There are two main gateways leading to the Mayan rainforest in the department of Petén, which forms Guatemala’s northern frontier. The main route takes you through the humid lowlands of the Motagua Valley and then north passing the magnificent Sweet River (Río Dulce), the jungle outpost of Poptún, and finally to the departmental island capital of Flores. The other, less-traveled route is via the imperial city of Cobán, and up through the land of the Kek’chi Maya and through the population centers of Chisec, Raxrulhá, Sayaché and La Libertad.
Naturally, we chose the road less traveled. Once you leave Cobán, the landscape feels like you’re back to the old days when most of the region’s rivers were crossed by ferry and where “Latin America” is left far behind as you enter the mysterious realm of Mayan America. And so it remains when you arrive at Sayaché and the roiling waters of the Río de la Passión. Waiting in a long line of vehicles for the ferry gives you time to chat with locals, drink a cold coconut juice or two and perhaps sample the street food, top on my list being Pacaya envuelta en huevo.
From Cobán to Flores it takes about six hours through some spectacularly beautiful terrain dominated by the weird limestone-karst hills and ranges. From Flores we headed due east toward Belize and several hours later came to the turnoff for Yaxhá National Park.
From the turnoff it’s another half hour to the lagoon, at the sight of which only one thought was in my mind: Remove my sweaty clothes and jump in!
Here in the sweltering jungle heat, a fantastic crystal-clear lagoon, and you can’t swim there. Then he pointed out toward the middle, where I could clearly see the ridged back of a three-meter-long crocodile slowing gliding through the water. I opted to take a cool shower at the campgrounds.
Later that afternoon I interviewed Miss Gabriella Moretti, owner of the one hotel located on the lagoon, the Sombrero Ecolodge. She told me about a memorable event that took place some years back when a tourist, purportedly none other than the royal Dutch chocolatier to the queen of Holland, went for a dip in the lagoon:
“A group of tourists from Holland were staying at El Sombrero. It was about 6 a.m. when I heard a commotion coming from the direction of the pier. I saw some of the visitors shouting in terror and waving as they helplessly watched a crocodile swimming toward a man bathing in the lagoon. I rushed down and saw a man splashing in the water, and at first thought he was drowning because he was submerging and then surfacing again while violently splashing.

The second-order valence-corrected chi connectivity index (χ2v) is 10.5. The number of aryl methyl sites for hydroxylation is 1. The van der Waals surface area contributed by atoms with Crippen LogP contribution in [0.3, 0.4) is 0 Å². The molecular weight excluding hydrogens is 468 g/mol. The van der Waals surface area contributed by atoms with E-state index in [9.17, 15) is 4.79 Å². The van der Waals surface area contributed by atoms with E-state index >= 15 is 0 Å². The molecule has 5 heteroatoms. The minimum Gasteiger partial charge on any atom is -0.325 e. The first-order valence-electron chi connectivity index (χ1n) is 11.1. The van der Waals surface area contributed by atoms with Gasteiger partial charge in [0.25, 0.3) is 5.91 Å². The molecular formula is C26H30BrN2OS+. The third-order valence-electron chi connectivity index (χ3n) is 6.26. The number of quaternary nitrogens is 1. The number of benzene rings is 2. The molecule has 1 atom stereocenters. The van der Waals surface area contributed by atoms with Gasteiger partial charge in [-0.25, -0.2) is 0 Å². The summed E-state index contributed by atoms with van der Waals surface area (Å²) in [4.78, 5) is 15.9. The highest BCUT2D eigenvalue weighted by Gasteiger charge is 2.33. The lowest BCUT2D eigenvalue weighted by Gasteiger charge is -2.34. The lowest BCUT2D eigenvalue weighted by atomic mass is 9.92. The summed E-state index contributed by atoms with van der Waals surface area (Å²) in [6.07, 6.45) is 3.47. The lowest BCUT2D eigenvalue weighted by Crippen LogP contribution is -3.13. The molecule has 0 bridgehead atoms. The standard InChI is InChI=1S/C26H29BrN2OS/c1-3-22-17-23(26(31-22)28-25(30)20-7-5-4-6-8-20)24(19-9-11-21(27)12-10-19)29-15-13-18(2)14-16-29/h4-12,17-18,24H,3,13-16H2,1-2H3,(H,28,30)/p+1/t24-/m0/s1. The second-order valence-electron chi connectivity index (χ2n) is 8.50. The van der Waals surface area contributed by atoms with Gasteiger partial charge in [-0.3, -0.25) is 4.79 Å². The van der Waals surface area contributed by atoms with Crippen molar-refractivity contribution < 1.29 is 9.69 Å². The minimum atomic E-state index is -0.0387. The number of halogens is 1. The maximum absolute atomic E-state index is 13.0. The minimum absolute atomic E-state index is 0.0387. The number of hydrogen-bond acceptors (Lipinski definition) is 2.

“When he saw the croc he raised his arm to defend himself and this was where the two-meter-long saurian first bit him, breaking his wrist. I dove into the lagoon and swam towards the man. By now the croc had taken him by the leg and was trying to dive. At the same time several workers had jumped into the hotel skiff and were feverishly paddling toward the man, who was fighting hard for his life. Finally, as we approached the croc gave up and swam off. We managed to get the badly injured man into the skiff.
“Fortunately, he was evacuated to a hospital in Guatemala City, and I am happy to report that they were able to save his leg. It still gives me shivers to remember how, for years, we all, including my young children, would swim in the lagoon without a second thought. Since the attack we never have gone back in.”
Park guards later in the day told me that none of them even wade into the water. Nevertheless, several years back a female tourist, they informed me, would swim way out into the lagoon every day, seemingly oblivious to the presence of the big crocs. The guards would look on with a mixture of dread and amazement.
After several weeks paddling all over the Yaxhá Lagoon I know that it is literally infested with crocs and that there are many big ones in excess of three meters. You almost never see them. They are masters at being surreptitious. What looks like bubbles on the water surface are often croc eyes just emerging for a moment to get a better view—of you!
I discovered a hidden inlet formed by the high water, leading to an inundated cenote, a perfectly circular body of water with the jungle towering above. This, I found out, was the croc breeding area, and if I was quiet enough I would see literally dozens of baby crocs sunning themselves and playing around in the muck.
Next month in The Road Less Traveled: Yaxhá Sunset Party with the Oropendolas